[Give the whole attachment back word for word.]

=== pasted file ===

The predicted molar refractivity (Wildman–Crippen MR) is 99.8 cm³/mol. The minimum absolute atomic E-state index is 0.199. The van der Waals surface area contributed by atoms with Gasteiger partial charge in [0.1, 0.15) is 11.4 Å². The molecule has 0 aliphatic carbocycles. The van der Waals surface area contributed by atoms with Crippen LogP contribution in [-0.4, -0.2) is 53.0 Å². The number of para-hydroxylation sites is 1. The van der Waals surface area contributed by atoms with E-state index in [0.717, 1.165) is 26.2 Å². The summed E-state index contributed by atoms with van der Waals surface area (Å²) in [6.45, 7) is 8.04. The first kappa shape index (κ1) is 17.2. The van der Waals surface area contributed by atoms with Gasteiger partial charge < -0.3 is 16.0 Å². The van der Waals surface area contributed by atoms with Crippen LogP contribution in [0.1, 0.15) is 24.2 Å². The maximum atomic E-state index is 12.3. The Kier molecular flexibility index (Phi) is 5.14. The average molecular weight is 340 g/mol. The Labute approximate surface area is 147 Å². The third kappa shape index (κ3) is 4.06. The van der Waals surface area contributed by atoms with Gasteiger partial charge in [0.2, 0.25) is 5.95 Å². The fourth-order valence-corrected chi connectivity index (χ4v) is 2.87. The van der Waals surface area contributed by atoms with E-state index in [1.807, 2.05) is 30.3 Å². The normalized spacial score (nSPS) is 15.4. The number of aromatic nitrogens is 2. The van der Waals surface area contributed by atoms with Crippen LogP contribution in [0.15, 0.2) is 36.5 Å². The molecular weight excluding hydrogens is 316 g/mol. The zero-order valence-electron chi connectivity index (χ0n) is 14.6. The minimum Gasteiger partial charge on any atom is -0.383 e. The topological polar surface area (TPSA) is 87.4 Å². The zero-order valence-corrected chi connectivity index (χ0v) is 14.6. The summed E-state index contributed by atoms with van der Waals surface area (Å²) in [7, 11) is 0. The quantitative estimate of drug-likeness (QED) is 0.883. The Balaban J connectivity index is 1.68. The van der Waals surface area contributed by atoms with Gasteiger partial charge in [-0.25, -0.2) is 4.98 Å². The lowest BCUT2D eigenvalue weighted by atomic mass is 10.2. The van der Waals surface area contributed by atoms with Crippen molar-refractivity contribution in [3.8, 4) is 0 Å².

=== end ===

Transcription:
The predicted molar refractivity (Wildman–Crippen MR) is 99.8 cm³/mol. The minimum absolute atomic E-state index is 0.199. The van der Waals surface area contributed by atoms with Gasteiger partial charge in [0.1, 0.15) is 11.4 Å². The molecule has 0 aliphatic carbocycles. The van der Waals surface area contributed by atoms with Crippen LogP contribution in [-0.4, -0.2) is 53.0 Å². The number of para-hydroxylation sites is 1. The van der Waals surface area contributed by atoms with E-state index in [0.717, 1.165) is 26.2 Å². The summed E-state index contributed by atoms with van der Waals surface area (Å²) in [6.45, 7) is 8.04. The first kappa shape index (κ1) is 17.2. The van der Waals surface area contributed by atoms with Gasteiger partial charge < -0.3 is 16.0 Å². The van der Waals surface area contributed by atoms with Crippen LogP contribution in [0.1, 0.15) is 24.2 Å². The maximum atomic E-state index is 12.3. The Kier molecular flexibility index (Phi) is 5.14. The average molecular weight is 340 g/mol. The Labute approximate surface area is 147 Å². The third kappa shape index (κ3) is 4.06. The van der Waals surface area contributed by atoms with Gasteiger partial charge in [0.2, 0.25) is 5.95 Å². The fourth-order valence-corrected chi connectivity index (χ4v) is 2.87. The van der Waals surface area contributed by atoms with E-state index in [1.807, 2.05) is 30.3 Å². The normalized spacial score (nSPS) is 15.4. The number of aromatic nitrogens is 2. The van der Waals surface area contributed by atoms with Crippen LogP contribution in [0.15, 0.2) is 36.5 Å². The molecular weight excluding hydrogens is 316 g/mol. The zero-order valence-electron chi connectivity index (χ0n) is 14.6. The minimum Gasteiger partial charge on any atom is -0.383 e. The topological polar surface area (TPSA) is 87.4 Å². The zero-order valence-corrected chi connectivity index (χ0v) is 14.6. The summed E-state index contributed by atoms with van der Waals surface area (Å²) in [7, 11) is 0. The quantitative estimate of drug-likeness (QED) is 0.883. The Balaban J connectivity index is 1.68. The van der Waals surface area contributed by atoms with Gasteiger partial charge in [-0.25, -0.2) is 4.98 Å². The lowest BCUT2D eigenvalue weighted by atomic mass is 10.2. The van der Waals surface area contributed by atoms with Crippen molar-refractivity contribution in [3.8, 4) is 0 Å².